I was recently lucky enough to be invited along to the Big Lunch Extras Roadshow in Swindon.
Not only did I get to go along and meet some amazing people, doing some amazing things, but I was also asked to do a presentation about Repair Events, to spread the Make Do and Mend love!
I thought it would make a great blog post, and might help people who would love to have a Repair event in their community, but aren’t really sure how to go about it.
So here goes!
What are Repair Events?
Repair events are community events, with volunteer repairers, that are free to attend, and people can bring their broken stuff along and get it fixed!
The aims of repair events are to:
- promote repair and re-use, thereby saving resources
- build community
- promote and facilitate skill sharing
Types of Repair Event
- Repair Cafes
- Restart Project
- Independant events
Repair Cafes originated in the Netherlands, and have since spread to become a global phenomenon.
When I first stumbled across Repair Cafes, during our year of Buying Nothing New, in April 2013, there were 3 Repair Cafes in the UK.
Now, not even 18 months on, there are 18 listed in the UK!
At a Repair Cafe, you will usually find repairers for most things!
Small electrical items; computers and tech-y stuff; clothes and textiles; bric-a-brac and general items; bikes.
But really it depends on the skills of the volunteers who turn up on the day!
The Restart Project
The Restart Project is a “London based social enterprise that encourages and empowers people to use their electronics longer to reduce waste”. Restart parties work in a simliar way to Repair Cafes, but are just focussed on electronics.
Although it is a London based project, again these events are spreading, and there are now 6 outside of London (the black dots on the map. The orange ones are places/organisations that have made enquiries)
There are lots of events like this one at Remade in Edinburgh, that are run independantly, by organisations and individuals who are passionate about repair, and what repair events can bring to their communities.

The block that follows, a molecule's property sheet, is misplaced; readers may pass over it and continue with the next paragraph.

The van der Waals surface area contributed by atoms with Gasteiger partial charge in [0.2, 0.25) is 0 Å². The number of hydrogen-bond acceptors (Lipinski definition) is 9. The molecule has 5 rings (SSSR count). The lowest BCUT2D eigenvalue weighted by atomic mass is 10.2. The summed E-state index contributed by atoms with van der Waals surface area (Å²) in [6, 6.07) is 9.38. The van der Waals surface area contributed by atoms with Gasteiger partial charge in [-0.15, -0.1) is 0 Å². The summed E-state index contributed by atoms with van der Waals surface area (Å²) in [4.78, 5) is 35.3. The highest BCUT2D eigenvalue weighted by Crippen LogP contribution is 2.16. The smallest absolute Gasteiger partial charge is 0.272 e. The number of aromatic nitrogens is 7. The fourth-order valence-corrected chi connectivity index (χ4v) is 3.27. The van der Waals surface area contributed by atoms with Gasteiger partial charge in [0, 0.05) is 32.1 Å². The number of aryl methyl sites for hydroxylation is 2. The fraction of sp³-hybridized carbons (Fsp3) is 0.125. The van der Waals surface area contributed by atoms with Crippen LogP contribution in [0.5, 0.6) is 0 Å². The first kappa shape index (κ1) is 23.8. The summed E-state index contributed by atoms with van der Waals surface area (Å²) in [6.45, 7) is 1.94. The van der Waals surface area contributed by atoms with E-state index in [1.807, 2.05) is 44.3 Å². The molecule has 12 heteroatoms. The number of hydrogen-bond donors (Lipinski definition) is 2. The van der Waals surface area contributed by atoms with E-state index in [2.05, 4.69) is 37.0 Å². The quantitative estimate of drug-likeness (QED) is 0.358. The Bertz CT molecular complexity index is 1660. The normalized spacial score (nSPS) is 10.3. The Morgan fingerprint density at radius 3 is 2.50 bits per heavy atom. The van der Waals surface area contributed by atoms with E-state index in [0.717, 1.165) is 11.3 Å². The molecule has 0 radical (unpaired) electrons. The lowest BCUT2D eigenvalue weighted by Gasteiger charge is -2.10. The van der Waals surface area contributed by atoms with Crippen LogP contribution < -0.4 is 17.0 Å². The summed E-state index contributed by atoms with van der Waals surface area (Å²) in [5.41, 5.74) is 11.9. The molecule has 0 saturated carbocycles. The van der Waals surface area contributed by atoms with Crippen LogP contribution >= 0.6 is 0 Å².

What are some of the benefits of Repair events?
When I knew I was going to be giving a presentation about Repair events, I designed a questionnaire and sent it out into the world of social media, to get feedback from people and projects, who run Repair events.
Here are some quotes from people who were lovely enough to take the time to answer my questions (HUGE thankyous to them all!):
- “Goodwill from both sides. Feeling that you can Beat The Man”
- “Good local publicity at least get people thinking about the repair option”
- “offers many significant social, economic and environmental benefits”
- “People are fixing things rather than throwing away. Sociable event for repairers, putting them in touch with each other”
- “Lots of goodwill around. More people visiting the centre when we run it”
- “More men have engaged with our events. Normally it’s women so it’s been great to get a balance”
- “Starts a conversation around re-use and repair, in a non confrontational way”
OK, so now you’re hooked, and inspired and want a Repair event in your community, right?
How to Set up a Repair Event
Who will run it?
- You! And anyone else you can rope in!
Most of the feedback I got in the questionnaire indicated that anywhere from 1 to 6-8 people were involved in the running of each Repair event.
It is totally possible to do it on your own, but I would advise taking any help that is offerred. Not just in terms of all the ‘actual’ jobs of setting up the event, and finding repairers etc, but for support and encouragement along the way. Doing projects like this on your own can turn into a bit of a slog, so a small core team, will make for a more sustainable event.
Where and When?
- A good venue is crucial.
The Repair Cafe website recommends that a venue should be “easily accessible and in the heart of a residential area”.
This makes sense. You want people to be able to find your event easily, and to be able to get to it without a long journey.
- Ideally, you want a free venue too, unless you have some funding, or a pot of money to throw at your Repair event!
- For the Repair Cafe that I run, we are lucky enough to be able to use our local library, which works really well.
- Other suitable venues could include:
-Pubs or cafes with enough space. It’s a win win for the venue owners, as they get people into their establishment, and hopefully buying refreshments from them!
-Village Halls and community centres
-Pop-ups in empty shops
- Size is important!
The space needs to be big enough to fit in 4 or 5 ‘stations’ which might need to be 2 tables each.